Are standards are a waste of time?

A little while ago I was lucky enough to watch a brilliant presentation by Prof Harold Thimbleby at a conference on Sterilisation in the Healthcare Industry.

Harold gave a presentation about human behaviour in healthcare and made two very salient points 1. Getting rid of a person who made a mistake doesn’t fix a problem, the bad apple syndrome is not sound. 2. It is important to make process and failure / error visible. After reflecting, the penny dropped and an idea came to mind.

I want to concentrate on the second point for a moment. Prof Thimbleby pointed out the seemingly obvious, but perhaps not so apparent, fact that if one can’t see that an error has occurred one can’t do anything about it – one can’t go around constantly checking for errors. A fantastic example of dealing with this type of problem is wheel nut indicators used on lorries. Stay with me a second, I promise this is going somewhere. You may have noticed some lorries have bright yellow triangles attached to the wheel nuts all pointing in one direction, the point of these is that it is very easy to see when a wheel nut is coming lose, as one of the arrows will not be in align with the others. Without these indicators the only way to prevent a failure would be to check each nut periodically. It’s just not a practical solution.

After Prof Thimbleby’s presentation the floor was opened to questions. Previously on the agenda there had been a debate about whether Healthcare Standards “have gone too far”– and he was asked the same question in relation to what he had just been talking about. His answer went along the lines of “standards are a waste of time”, a member of the audience interjected that, “it wasn't the standards that are a waste of time it is their implementation and policing which can often be at fault”. Expanding on this, Harold said a better alternative to standards would be some way to make quality and safety visible to the buyer and users to prevent shoddy equipment and/or practice. Pointing to examples of the EU labelling for household goods such as fridges and washing machines, and more recently car tyres which all have labels indicating how the product performs on one, two, or three aspects allowing the buyer to make an informed decision as these aspects would otherwise be invisible leading to poor decisions.

Now, what if we take this a little further… what if standards prescribed ways in which to test and scale certain aspects of equipment, say their safety or quality? This would give the buyers in our healthcare systems the visibility they need to make risk and value judgements in relation to price. Obviously some aspects can’t be quantified but for those that can be, there should be agreed scales on which equipment can be evaluated and compared.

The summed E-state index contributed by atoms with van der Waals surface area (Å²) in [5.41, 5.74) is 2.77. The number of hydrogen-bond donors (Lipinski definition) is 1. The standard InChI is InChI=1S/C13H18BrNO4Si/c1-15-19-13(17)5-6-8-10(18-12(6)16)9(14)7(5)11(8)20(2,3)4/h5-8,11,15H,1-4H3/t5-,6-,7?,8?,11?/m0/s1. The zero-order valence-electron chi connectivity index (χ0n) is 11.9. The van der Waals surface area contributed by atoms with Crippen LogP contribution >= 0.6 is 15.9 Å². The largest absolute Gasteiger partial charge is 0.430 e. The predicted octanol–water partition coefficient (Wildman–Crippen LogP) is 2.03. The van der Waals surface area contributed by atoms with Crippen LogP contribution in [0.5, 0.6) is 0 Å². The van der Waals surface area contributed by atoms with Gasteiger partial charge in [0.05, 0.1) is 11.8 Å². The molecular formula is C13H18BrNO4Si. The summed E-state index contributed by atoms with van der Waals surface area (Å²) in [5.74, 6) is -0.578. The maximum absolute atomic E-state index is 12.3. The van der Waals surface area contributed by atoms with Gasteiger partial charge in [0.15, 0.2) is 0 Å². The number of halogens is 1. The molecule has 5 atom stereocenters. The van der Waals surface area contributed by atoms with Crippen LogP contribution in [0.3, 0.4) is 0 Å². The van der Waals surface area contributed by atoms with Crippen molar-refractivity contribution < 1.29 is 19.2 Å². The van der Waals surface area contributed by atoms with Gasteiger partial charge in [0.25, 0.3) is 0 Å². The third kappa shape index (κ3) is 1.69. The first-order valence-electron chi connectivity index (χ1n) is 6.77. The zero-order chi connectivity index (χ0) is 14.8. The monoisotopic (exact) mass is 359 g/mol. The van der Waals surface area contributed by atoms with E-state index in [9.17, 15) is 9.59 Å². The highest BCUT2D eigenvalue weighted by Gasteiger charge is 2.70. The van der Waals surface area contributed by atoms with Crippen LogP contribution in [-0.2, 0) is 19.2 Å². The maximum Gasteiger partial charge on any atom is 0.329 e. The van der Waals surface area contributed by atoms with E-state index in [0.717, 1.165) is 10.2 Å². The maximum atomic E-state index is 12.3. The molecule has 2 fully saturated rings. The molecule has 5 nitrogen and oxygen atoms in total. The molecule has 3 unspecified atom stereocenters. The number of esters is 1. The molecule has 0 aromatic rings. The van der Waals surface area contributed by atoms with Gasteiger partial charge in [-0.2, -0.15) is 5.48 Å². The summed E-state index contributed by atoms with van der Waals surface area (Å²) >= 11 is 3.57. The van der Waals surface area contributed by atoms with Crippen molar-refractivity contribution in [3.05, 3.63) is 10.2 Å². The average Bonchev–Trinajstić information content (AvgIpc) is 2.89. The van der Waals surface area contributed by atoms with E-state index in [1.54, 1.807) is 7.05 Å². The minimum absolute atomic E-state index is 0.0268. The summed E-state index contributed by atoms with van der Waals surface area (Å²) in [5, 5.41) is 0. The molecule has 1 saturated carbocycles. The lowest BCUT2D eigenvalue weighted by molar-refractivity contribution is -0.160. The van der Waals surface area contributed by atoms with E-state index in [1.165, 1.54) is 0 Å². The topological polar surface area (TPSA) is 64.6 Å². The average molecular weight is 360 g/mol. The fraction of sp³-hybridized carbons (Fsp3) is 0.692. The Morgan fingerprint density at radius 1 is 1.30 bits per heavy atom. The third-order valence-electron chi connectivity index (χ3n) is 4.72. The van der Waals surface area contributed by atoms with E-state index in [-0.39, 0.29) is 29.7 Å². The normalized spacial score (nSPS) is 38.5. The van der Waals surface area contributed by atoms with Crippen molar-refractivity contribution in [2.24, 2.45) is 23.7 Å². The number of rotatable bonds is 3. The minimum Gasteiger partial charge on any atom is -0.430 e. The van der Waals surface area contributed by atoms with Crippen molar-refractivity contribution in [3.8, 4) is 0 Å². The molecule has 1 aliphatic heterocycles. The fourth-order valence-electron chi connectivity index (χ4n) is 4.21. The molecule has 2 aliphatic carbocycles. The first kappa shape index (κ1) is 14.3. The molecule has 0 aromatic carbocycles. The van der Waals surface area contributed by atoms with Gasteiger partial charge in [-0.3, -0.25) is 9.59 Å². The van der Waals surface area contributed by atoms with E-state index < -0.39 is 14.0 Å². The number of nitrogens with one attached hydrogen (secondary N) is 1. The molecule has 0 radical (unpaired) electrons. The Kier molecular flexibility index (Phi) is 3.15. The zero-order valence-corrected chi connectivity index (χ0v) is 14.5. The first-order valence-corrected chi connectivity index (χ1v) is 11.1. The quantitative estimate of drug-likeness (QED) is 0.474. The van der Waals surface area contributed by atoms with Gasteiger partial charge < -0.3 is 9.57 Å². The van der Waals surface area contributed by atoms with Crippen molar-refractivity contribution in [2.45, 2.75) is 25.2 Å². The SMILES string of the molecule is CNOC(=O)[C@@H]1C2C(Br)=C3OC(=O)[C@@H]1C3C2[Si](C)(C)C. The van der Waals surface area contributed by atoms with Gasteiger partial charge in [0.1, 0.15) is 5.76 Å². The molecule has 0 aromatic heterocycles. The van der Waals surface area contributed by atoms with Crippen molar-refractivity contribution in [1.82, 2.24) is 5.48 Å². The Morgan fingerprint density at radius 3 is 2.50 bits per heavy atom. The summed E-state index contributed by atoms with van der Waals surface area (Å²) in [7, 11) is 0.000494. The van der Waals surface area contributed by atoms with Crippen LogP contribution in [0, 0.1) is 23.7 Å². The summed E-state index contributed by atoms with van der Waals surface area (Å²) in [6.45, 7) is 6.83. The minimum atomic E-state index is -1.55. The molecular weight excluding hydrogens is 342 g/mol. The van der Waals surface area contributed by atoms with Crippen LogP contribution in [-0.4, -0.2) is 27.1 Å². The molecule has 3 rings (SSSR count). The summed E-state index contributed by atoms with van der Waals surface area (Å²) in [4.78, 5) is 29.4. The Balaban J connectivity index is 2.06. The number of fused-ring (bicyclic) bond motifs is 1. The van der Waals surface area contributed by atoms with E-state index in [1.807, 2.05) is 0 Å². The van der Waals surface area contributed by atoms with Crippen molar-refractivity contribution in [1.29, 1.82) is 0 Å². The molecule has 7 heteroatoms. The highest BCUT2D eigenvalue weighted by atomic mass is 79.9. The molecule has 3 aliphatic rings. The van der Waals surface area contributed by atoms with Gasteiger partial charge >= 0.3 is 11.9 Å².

Let’s take cars as a good comparison to hospital washer disinfectors. They are both large items of capital equipment, and in both cases there are a number of manufactures with different offerings, but they essentially perform the same task. Every new car sold in Europe has a CO2 emissions rating on a scale, to help encourage buyers to buy in favour of better CO2 emissions. But of course this isn’t the only consideration for the buyer. I believe this would be the same for AWDs, we could have a washing efficacy scale to encourage better cleaning but sellers can still differentiate on other factors as well that may have value for the customer.

Quite a bit of research has pointed to the cleaning detergent as being one of the main factors determining the hospitals washing efficacy. So this is perhaps where this labelling should start. Some might argue that this isn’t appropriate for washing detergents as they will potentially act in different ways in different processes. But we need a way to compare them. Looking back again at the new tyre label the same problem is present. The same tyre fitted to a BMW 3 Series may perform differently when fitted to a VW Passat due to things like weight distribution, front vs. rear wheel drive, and engine power. But still a tyre rated A for braking distance in the wet will be better than one rated E on either vehicle. Stands to reason right?

This would be good for aiding purchasing decisions and would certainly push up the standards of equipment available on the market, just like the EU labels on fridges has made them universally far more efficient. But what about making operational errors visible? There are already products in use to help with this, a great example is autoclave tap. It is almost impossible to identify by looking at an instrument whether it has been sterilised or not. The autoclave tab and other chemical indicators give an obvious visual check that the instruments have at least been through a steriliser, making the error of missing the sterilisation process visible. But is it enough to be able to say something just been through a steriliser?


Lucina Ridgewell


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